“No offense, but I just don't see what the point of those is.”

English Lesson: No offense, but I just don't see what the point of those is.

You see that your friend has a tablet computer. You don't like tablet computers because you don't think that they're useful for anything. You want to tell your friend your opinion, you say this because you know that it might annoy him for you to criticize his device.

No offense, but I just don't see what the point of those is.

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No offense, but (sentence)

This is a way to introduce an opinion or fact that you think might make your listeners angry.

To "offend" someone means to say something that makes them angry at you. Here are some examples of things that you could say which would offend people:

  • telling someone that they're fat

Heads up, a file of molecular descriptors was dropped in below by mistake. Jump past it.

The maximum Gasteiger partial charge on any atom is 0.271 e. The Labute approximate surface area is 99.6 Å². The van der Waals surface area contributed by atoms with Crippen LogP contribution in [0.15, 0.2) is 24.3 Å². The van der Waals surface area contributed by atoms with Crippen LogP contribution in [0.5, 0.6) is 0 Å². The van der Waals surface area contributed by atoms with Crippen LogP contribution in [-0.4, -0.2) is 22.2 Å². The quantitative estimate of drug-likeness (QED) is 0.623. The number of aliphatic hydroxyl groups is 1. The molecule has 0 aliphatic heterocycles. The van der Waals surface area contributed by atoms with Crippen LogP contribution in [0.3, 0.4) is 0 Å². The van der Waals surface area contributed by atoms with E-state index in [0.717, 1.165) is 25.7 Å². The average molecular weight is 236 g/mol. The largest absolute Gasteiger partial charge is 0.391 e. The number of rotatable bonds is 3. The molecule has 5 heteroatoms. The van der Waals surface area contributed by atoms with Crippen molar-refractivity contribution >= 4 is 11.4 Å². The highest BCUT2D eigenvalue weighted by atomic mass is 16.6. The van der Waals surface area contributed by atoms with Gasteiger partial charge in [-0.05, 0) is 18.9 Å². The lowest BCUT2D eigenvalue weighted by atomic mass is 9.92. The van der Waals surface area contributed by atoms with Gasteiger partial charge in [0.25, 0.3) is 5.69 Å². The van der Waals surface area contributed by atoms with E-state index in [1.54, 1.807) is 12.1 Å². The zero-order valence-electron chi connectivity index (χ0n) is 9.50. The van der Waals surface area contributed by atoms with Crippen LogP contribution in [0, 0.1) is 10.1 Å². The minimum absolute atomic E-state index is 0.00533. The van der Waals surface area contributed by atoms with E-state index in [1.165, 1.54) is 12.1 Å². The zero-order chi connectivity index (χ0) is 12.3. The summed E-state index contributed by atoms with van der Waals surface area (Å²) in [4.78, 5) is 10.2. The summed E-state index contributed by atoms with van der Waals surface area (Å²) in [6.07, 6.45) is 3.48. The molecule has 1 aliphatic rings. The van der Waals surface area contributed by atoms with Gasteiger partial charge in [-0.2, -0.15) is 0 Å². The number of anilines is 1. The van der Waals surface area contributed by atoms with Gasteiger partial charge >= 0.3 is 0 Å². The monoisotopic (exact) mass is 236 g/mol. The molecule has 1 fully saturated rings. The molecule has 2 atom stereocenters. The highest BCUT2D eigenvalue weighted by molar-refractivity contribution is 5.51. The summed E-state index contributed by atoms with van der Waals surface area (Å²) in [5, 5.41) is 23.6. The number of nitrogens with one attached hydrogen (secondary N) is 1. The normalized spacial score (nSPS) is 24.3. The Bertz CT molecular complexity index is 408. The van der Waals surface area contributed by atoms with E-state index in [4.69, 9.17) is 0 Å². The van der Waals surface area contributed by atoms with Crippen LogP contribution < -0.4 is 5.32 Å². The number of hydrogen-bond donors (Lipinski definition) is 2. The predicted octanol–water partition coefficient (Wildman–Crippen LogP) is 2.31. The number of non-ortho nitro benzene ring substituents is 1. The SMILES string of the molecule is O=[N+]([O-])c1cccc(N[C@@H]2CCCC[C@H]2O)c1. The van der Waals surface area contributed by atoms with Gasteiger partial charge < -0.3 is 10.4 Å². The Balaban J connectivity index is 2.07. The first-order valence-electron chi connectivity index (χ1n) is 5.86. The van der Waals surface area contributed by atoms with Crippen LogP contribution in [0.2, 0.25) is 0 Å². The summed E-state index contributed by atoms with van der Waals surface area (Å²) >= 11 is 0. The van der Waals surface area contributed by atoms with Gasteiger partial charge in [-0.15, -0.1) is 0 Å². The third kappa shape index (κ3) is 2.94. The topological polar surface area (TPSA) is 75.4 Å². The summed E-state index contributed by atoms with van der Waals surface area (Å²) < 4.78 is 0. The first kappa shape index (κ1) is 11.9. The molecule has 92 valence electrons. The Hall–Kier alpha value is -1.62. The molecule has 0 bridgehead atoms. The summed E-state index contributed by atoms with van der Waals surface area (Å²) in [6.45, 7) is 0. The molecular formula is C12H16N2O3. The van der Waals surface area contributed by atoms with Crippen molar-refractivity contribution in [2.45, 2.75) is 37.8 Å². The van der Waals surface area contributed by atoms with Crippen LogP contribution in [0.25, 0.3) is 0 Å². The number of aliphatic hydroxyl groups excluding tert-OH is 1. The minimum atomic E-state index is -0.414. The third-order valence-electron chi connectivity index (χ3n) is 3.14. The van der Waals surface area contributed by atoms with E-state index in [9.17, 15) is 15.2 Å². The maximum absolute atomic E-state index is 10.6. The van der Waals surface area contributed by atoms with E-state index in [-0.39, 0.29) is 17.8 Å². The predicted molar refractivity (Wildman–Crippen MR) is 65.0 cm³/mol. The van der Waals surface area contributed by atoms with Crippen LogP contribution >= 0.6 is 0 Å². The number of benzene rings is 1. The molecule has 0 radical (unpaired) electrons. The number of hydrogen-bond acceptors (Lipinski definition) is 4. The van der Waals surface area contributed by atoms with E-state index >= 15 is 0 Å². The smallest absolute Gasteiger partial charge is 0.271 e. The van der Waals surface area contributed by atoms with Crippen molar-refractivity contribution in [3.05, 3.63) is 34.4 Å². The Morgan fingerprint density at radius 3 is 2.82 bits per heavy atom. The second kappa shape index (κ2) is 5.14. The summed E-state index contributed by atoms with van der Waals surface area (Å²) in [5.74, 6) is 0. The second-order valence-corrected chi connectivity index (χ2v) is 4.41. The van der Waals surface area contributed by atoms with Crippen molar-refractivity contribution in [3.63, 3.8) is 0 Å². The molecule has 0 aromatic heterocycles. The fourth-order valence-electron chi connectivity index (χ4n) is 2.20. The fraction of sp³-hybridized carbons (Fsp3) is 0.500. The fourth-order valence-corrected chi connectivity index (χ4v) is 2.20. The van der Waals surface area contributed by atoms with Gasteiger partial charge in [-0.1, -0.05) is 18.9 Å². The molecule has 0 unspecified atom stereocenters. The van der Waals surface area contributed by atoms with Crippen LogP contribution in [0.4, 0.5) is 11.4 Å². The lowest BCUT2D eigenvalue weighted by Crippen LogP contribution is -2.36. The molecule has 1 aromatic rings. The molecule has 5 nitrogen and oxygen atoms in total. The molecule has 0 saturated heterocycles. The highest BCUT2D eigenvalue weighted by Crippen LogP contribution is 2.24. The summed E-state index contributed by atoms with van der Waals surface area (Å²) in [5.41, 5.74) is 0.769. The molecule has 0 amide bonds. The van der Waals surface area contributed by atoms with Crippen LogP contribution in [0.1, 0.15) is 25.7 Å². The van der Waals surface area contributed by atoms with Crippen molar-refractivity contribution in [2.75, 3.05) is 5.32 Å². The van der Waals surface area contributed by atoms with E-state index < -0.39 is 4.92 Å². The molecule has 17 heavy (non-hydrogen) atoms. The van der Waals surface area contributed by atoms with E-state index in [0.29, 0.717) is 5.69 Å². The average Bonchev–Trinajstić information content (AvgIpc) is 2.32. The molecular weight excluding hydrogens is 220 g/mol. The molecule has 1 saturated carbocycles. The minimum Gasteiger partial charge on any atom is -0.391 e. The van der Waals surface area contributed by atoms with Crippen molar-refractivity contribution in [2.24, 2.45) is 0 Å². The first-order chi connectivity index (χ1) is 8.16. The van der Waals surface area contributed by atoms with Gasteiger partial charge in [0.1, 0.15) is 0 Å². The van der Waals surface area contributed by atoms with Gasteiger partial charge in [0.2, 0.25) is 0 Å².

• talking about racial stereotypes
  • expressing your negative opinions of women
  • criticizing someone's idea in a meeting

If you have something like this which you know is going to offend people, but you want to say it anyway, it's common to introduce your sentence with "No offense, but..."

I don't see the point of (something)

This is a phrase that people say when they don't think that something is useful or necessary.

I don't see the point of voting; all politicians are more or less the same anyway.

I've never seen the point of making up my bed, when I'm just going to mess it up again the next night.

"The point" of something is the reason for it, or maybe the goal that it's aiming for:

What's the point of this meeting anyway?

I just don't see what the point of (something) is.

This is another way of saying "I don't see the point of ___", but with more emphasis.